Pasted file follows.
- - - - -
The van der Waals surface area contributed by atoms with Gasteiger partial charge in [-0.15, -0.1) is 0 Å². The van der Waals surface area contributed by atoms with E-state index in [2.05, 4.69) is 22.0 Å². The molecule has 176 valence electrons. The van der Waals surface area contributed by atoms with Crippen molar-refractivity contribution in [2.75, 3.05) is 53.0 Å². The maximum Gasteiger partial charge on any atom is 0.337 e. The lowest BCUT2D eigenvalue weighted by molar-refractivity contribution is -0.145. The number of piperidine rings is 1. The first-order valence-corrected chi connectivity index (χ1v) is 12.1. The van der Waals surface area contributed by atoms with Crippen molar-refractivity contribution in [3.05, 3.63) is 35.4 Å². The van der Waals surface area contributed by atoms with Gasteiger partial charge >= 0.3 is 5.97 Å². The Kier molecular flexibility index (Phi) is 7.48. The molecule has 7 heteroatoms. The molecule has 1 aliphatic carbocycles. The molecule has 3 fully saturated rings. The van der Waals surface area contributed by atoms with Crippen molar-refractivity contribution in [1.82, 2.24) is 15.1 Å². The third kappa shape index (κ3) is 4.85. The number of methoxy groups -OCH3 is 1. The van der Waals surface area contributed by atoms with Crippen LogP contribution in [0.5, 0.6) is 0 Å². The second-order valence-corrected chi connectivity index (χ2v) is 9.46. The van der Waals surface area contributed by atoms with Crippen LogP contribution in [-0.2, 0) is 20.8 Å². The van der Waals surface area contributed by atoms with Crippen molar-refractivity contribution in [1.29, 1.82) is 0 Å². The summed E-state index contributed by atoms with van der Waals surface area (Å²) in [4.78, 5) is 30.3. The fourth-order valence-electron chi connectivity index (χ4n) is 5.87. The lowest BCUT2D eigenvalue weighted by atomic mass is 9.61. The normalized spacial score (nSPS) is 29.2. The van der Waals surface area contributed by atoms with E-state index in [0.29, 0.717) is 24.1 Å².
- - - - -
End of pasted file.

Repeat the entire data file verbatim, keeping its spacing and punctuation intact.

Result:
The van der Waals surface area contributed by atoms with Gasteiger partial charge in [-0.15, -0.1) is 0 Å². The van der Waals surface area contributed by atoms with E-state index in [2.05, 4.69) is 22.0 Å². The molecule has 176 valence electrons. The van der Waals surface area contributed by atoms with Crippen molar-refractivity contribution in [2.75, 3.05) is 53.0 Å². The maximum Gasteiger partial charge on any atom is 0.337 e. The lowest BCUT2D eigenvalue weighted by molar-refractivity contribution is -0.145. The number of piperidine rings is 1. The first-order valence-corrected chi connectivity index (χ1v) is 12.1. The van der Waals surface area contributed by atoms with Crippen molar-refractivity contribution in [3.05, 3.63) is 35.4 Å². The van der Waals surface area contributed by atoms with Gasteiger partial charge >= 0.3 is 5.97 Å². The Kier molecular flexibility index (Phi) is 7.48. The molecule has 7 heteroatoms. The molecule has 1 aliphatic carbocycles. The molecule has 3 fully saturated rings. The van der Waals surface area contributed by atoms with Crippen molar-refractivity contribution in [1.82, 2.24) is 15.1 Å². The third kappa shape index (κ3) is 4.85. The number of methoxy groups -OCH3 is 1. The van der Waals surface area contributed by atoms with Crippen LogP contribution in [0.5, 0.6) is 0 Å². The second-order valence-corrected chi connectivity index (χ2v) is 9.46. The van der Waals surface area contributed by atoms with Crippen LogP contribution in [-0.2, 0) is 20.8 Å². The van der Waals surface area contributed by atoms with Crippen molar-refractivity contribution in [1.29, 1.82) is 0 Å². The summed E-state index contributed by atoms with van der Waals surface area (Å²) in [4.78, 5) is 30.3. The fourth-order valence-electron chi connectivity index (χ4n) is 5.87. The lowest BCUT2D eigenvalue weighted by atomic mass is 9.61. The normalized spacial score (nSPS) is 29.2. The van der Waals surface area contributed by atoms with E-state index in [0.29, 0.717) is 24.1 Å².